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*I’m in the beginning stages of investigating moving from Drupal to WordPress.  The latest version of Drupal is lacking a bunch of the features I want that help me with my blogging.  I could write and build the features I need but I don’t blog as a forte into working on the computer.  I have enough other projects that the last thing I want to do is work maintaining my website.  The migration however has me a bit nervous mainly because I don’t want to break any incoming links for other sites to material I’ve written here.  I think I have a solution to the issue, but even then it will probably take me about 48 hours to rip apart the databases and port the content to WordPress.  I have a VM I am using as a testing area currently and I’m learning what exactly is going to have to happen and how to do it before I bite off more than I can chew.

Barron is the owner, editor, and principal author at The Minuteman, a competitive shooter, and staff member for Boomershoot. Even in his free time he’s merging his love and knowledge of computers and technology with his love of firearms.

He has a BS in electrical engineering from Washington State University. Immediately after college he went into work on embedded software and hardware for use in critical infrastructure. This included cryptographic communications equipment as well as command and control devices that were using that communications equipment. Since then he’s worked on just about everything ranging from toys, phones, other critical infrastructure, and even desktop applications. Doing everything from hardware system design, to software architecture, to actually writing software that makes your athletic band do its thing.

Marketing Photo Of the Year

Sarah took the marketing photo of the year at Boomershoot.

Seriously, why are you still here?  Go now!

Barron is the owner, editor, and principal author at The Minuteman, a competitive shooter, and staff member for Boomershoot. Even in his free time he’s merging his love and knowledge of computers and technology with his love of firearms.

He has a BS in electrical engineering from Washington State University. Immediately after college he went into work on embedded software and hardware for use in critical infrastructure. This included cryptographic communications equipment as well as command and control devices that were using that communications equipment. Since then he’s worked on just about everything ranging from toys, phones, other critical infrastructure, and even desktop applications. Doing everything from hardware system design, to software architecture, to actually writing software that makes your athletic band do its thing.

Tango’s Name has been changed…

See, Tango had a couple issues over the Boomershoot event.  On his way up his car had issues and had to go in the shop.  He figured that was his issue for the trip.  The answer to that question was a resounding, “NO”.

See, we got back to the hotel room to eat our dinner while waiting for a call from Phil so we could meet up and chat since we were all departing in the morning.  As the wife and I finish downing food our hotel room phone rings.  Odd, Phil was going to call my cell phone.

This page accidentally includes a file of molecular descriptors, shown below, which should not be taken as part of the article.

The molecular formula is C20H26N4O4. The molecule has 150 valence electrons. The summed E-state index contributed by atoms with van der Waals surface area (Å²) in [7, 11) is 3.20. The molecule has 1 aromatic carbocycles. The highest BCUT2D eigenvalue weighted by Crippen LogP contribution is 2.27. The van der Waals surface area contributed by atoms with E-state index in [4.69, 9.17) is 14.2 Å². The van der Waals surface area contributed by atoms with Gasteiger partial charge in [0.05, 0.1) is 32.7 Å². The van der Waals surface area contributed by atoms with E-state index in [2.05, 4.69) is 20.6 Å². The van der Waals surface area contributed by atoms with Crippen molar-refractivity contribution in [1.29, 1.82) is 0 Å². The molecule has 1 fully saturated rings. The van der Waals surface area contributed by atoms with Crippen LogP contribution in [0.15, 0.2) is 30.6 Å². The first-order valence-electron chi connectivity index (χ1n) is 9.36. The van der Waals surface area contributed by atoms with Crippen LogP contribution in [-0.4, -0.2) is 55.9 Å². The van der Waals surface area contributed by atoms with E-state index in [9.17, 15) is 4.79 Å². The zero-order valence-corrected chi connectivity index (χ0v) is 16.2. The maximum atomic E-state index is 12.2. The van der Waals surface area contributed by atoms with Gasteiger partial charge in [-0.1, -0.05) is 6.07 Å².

It was Tango informing us he was on the grade and his vehicle had just died.  He was in search of a tow truck and currently stranded.  Immediately I ask where he is because there’s a secondary problem.  He has a trailer behind him so depending on the tow truck that could be a problem.  New problem for me, I didn’t drive either truck.  I promptly call Phil and say, “We have a blogger in need of assistance.  Tango’s rig broke down coming down the grade.  He’s currently pulled off at the turn to the dam.”

Immediately he say’s he’s departing the restaurant and he’ll pick me up on the way out.

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Yes that’s Tango in the back right as the tow truck driver starts hooking up his rig.  Tango was quite pleased that the tow truck showed up.  Phil and the rest of us were actually planning on pulling his trailer back up to the Boomershoot site if necessary.

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Luckily the tow truck was flat bed.  He loaded Tango right up and then hitched up his trailer.

So at that point us bloggers needed to remain no more. Se we left his ass on the curb after taking this parting photo.

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After all was said and done and we were relaxing back at the place where RNS was staying Phil stated the following:  “Tango is no longer known as Tango, he shall be known as Whiskey Tango Foxtrot.”

Frankly I happen to agree.  WTF indeed.

Barron is the owner, editor, and principal author at The Minuteman, a competitive shooter, and staff member for Boomershoot. Even in his free time he’s merging his love and knowledge of computers and technology with his love of firearms.

He has a BS in electrical engineering from Washington State University. Immediately after college he went into work on embedded software and hardware for use in critical infrastructure. This included cryptographic communications equipment as well as command and control devices that were using that communications equipment. Since then he’s worked on just about everything ranging from toys, phones, other critical infrastructure, and even desktop applications. Doing everything from hardware system design, to software architecture, to actually writing software that makes your athletic band do its thing.